- just because the wood is rare in France, does that mean we don't have any frames from that region made from that wood?
Assumption: The painting, painter, and frame are all from the same region.

Answer choices: Apply the Negation Test.

(A) The frame was made from wood local to the region where the picture was painted.
If the frame were NOT made from wood local to the region where the picture was painted, then knowing the provenance of the frame would give us no information about where it was painted, and thus who the painter was. The conclusion would fall apart --> this must be the necessary assumption!

(B) Drechen is unlikely to have ever visited the home region of Birelle in France.
If Drechen DID visit France, this still wouldn't negate the idea that German wood in frame indicates a German painting. He could still visit that area, but if he mostly painted in and used frames from Germany, the argument would still hold. (If Birelle had visited Germany and possibly acquired German wood, that would be more relevant). The right answer on an Assumption question must be necessary for the conclusion to hold. This answer might slightly strengthen, but it's not necessary.

(C) Sometimes a painting so resembles others of its era that no expert is able to confidently decide who painted it.
Does this HAVE to be true for the argument to hold? No. We're just trying to ascertain the provenance of this particular painting.

(D) The painter of the picture chose the frame for the picture.
If the painter did NOT choose the frame, would the whole argument fall apart? No - someone else could choose the frame, but as long as the frames tend to come from the same region as the paintings, the chain of logic in the argument holds.

(E) The carving style of the picture frame is not typical of any specific region of Europe.
If the carving style WAS typical of a specific region, would the argument fall apart? No, that would actually strengthen the idea that we know where the frame is coming from. It wouldn't do anything to tell us whether the region of the frame indicates the region of the painting, though.

Does that use of the negation test help?
Hi Ceilidh

Thanks for the clear explanation of how to find the correct option in Assumption questions.
Please let me know, when an assumption question asks "Which of the following is an assumption that the argument requires?", does the "argument" refer to the complete argument (premise+conclusion) or to the conclusion alone?
This seems to be important because, in the above question, if the "argument" refers to the conclusion alone, option A is clearly the best answer. On the other hand, if the "argument" refers to the premise also, which in this case is "A newly discovered painting seems to be the work of one of two seventeenth-century artists... who sometimes painted in the same style as Drechen", then option C could also be a valid assumption. The conclusion, which is basically a speculation, is being drawn based on circumstantial rather than hard evidence because the experts can't conclude who is the artist.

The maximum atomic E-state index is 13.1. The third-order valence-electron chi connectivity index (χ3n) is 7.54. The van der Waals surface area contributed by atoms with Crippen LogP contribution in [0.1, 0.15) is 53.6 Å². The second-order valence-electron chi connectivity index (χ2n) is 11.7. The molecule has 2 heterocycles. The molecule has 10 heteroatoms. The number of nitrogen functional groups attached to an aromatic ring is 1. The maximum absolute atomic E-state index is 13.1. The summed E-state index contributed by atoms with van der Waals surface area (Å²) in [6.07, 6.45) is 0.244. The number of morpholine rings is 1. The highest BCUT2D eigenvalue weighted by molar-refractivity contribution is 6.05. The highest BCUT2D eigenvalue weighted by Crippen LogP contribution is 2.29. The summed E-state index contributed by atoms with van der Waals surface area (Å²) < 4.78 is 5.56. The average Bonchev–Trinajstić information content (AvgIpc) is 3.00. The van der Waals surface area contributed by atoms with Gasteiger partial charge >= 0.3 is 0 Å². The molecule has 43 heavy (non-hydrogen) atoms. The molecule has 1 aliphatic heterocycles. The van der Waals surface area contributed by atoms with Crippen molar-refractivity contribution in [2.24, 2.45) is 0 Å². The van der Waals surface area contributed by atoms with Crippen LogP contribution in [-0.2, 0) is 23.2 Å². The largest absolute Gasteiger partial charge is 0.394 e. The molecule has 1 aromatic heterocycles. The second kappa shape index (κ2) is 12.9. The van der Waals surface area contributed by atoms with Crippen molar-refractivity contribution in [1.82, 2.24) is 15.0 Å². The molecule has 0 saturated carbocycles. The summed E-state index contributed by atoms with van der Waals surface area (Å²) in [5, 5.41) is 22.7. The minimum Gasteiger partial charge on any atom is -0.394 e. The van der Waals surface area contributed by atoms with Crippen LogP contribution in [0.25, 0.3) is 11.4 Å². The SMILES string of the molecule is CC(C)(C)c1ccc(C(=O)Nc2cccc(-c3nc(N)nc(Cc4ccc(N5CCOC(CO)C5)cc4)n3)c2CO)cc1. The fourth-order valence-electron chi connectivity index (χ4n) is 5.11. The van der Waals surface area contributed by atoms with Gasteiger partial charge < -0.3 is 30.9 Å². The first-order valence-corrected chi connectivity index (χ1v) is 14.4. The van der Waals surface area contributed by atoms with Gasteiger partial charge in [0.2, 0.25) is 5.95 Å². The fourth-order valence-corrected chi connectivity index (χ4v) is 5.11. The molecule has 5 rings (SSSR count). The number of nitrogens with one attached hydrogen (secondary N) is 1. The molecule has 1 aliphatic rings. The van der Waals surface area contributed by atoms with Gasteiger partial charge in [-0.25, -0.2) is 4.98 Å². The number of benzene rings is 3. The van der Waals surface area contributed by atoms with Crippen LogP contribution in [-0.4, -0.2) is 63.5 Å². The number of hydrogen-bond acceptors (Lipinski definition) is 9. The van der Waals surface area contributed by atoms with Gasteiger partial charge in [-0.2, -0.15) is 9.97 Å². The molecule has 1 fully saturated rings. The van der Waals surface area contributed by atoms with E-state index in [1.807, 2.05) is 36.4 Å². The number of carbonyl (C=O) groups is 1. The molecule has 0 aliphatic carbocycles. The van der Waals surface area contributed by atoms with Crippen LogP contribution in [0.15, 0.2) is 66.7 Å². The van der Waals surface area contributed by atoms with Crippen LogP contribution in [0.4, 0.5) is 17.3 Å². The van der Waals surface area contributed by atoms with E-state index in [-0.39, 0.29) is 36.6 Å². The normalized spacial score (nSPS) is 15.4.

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DavidG@VeritasPrep Legendary Member
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Mon Jul 25, 2016 9:21 am
Quote:
when an assumption question asks "Which of the following is an assumption that the argument requires?", does the "argument" refer to the complete argument (premise+conclusion) or to the conclusion alone?
The argument encompasses both the premises and the conclusion. Give Ceilidh's post another read. Another way to think of Assumption questions is to ask what, logically, must be true in order for the premises to lead to the conclusion. C doesn't have to be true given the conclusion and the premises here. An answer that merely could be true for an Assumption question will not be correct.

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zoe Master | Next Rank: 500 Posts
Joined
04 Apr 2016
Posted:
117 messages
1
Tue Feb 14, 2017 2:38 am
ceilidh.erickson wrote:
With FIND ASSUMPTION questions, I recommend the following approach:

1. Try to find the logical gap in the argument before looking at the answer choices. Do this by asking, "taking the premises as true, is there a way for the conclusion not to be true?"

2. When looking through the answer choices, use the Negation Test: because the right answer will be an assumption necessary to uphold the conclusion, the opposite of the right answer should break the conclusion.

Premises:
- the German & French painters had the same style
- the frame is made of wood more often found in Germany than France

Conclusion: the painting is most likely the work of the German.

Logical Gaps:
- what if wood was transported from one region to the other?
- what if the painters themselves traveled from one region to the other?
- what if the painting was shipped elsewhere to be framed?
- just because the wood is rare in France, does that mean we don't have any frames from that region made from that wood?
Assumption: The painting, painter, and frame are all from the same region.
Hi ceilidh, I can do similar assumptions as yours
but I struggled with A and B, honestly speaking, I have confused why A is correct, although I picked up A

IMO, (A) The frame was made from wood local to the region where the picture was painted.
Choice A states that the wood of frame is the same region of the picture. so i can get that wood of frame came either Germany or France.
But the fact that wood of frame was found widely in Germany does not necessary mean the picture was from Germany , and that the region of wood is Germany does not necessary mean the picture was from Germany.
It is highly possible that the wood of the frame and picture were from France, but the frame was found widely in Germany.

So how could A be assumption.

(B) Drechen is unlikely to have ever visited the home region of Birelle in France.
Even Drechen never visited France, it is also entirely possible that Drechen used the frame from France, and wood that found widely in Germany actually came from France.

So I think B is not correct.

have a nice day
>_~